For many actors, the Wednesday evening dress rehearsal of Tufts University Drama Department’s “Is He Dead?” (first performed using the adapted David Ives version in 2007) could have spelled disaster. Plagued by hours of lost practice time in the weeks leading up to the performance, stage manager Tom Morin, a sophomore at Tufts, jokingly said, “The rehearsal process was more of a farce than the play, due to the snow,” while he waited for actors to receive their notes from Director and Tufts Professor Laurence Senelick. And yet, the quality of Tufts‘ actors shone through as spectators muffled their laughter at the cleverly written play’s slapstick comedy.
Set in mid-nineteenth century France, “Is He Dead?”, a comedy written by Mark Twain and adapted by David Ives, follows the larger-than-life Jean-Francois Millet. Played by junior Ed Rosini, Millet is a talented yet financially struggling artist who believes his paintings will sell for a higher value if he is presumed to be dead. Millet’s friends spread the story that the artist has been sent away to live out the last of his days after the diagnosis of a terminal illness. In order to escape detection, the artist returns disguised as his fictional sister, Widow Tillou, and is forced to entertain while pretending to mourn his own death. What follows is a series of sexually confused interactions, a great deal of tomfoolery and a not-insignificant amount of cross-dressing that leaves the audience wondering how the Frenchman will remain undetected.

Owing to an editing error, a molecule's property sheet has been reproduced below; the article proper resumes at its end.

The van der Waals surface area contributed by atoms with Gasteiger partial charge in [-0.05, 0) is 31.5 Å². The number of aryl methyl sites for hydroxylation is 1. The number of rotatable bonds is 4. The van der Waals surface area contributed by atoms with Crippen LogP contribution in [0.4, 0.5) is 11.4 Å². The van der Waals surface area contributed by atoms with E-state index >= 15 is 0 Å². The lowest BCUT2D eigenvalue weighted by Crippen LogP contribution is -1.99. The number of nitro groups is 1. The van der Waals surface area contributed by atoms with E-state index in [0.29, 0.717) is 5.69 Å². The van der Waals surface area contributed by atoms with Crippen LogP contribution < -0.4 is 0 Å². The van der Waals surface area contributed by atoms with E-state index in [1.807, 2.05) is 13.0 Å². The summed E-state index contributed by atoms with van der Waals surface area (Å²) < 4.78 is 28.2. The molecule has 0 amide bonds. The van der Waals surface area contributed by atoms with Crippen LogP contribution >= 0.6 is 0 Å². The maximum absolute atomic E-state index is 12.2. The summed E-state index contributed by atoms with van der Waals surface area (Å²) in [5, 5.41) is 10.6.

Characterized as as a “very silly show” by junior Andrew Prensky, who plays greedy art dealer Bastien Andre, “Is He Dead?” still intersperses thought-provoking pieces of social commentary by Twain that are as relevant in 2015 as they were in 1898. One example of this comes as Millet tires of his false existence: One of his friends, in on the hoax, notes “It’s a rich life,” as Millet’s artwork brings in a huge influx of money. The artist starkly replies, “It’s a poor excuse for a real one.”
From the dress rehearsal, it was clear that the student actors’ preparation allowed for a smooth delivery of humor. Junior Diana Lori Sapashnik plays Marie Leroux, Millet’s love interest. Sapashnik noted that with department shows there is generally a “lot more preparation, [an] extra day a week you have to rehearse.” The professionalism that went into the rehearsals was also evident. Rosini explained that actors “operate based on Equity rules” in the department shows, following guidelines such as precise breaks that reflect those given to professionals in the industry.
In interviews after the Wednesday run-through, the confidence of the actors in the play’s content and timeliness abounded. Sapashnik said that it is “just farce and funny and comedy, and it’s a great way to relax … We’ve had a bunch of really great performances [at Tufts recently], but … they get very heavy, and I think it’s nice to have some lightness interspersed with the heaviness just to relieve students from the everyday stress that they have.”
Whether one is lamenting missed Monday night seminars, wondering how they will shovel out their driveway for the umpteenth time or feeling a case of the winter blues, they should make their way to Balch Arena to appreciate the work put into what is sure to be a hilarious performance. “We’re ready; we’ve been ready,” Morin says. Prensky adds, “This is a very big show, full of really big laughs.” Rosini concludes, “All it needs now is an audience to laugh at it.”
“Is He Dead?” is running in Balch Arena from February 12-14, and 19-21 at 8 p.m. Varied ticket pricing depending on the day of the performance applies.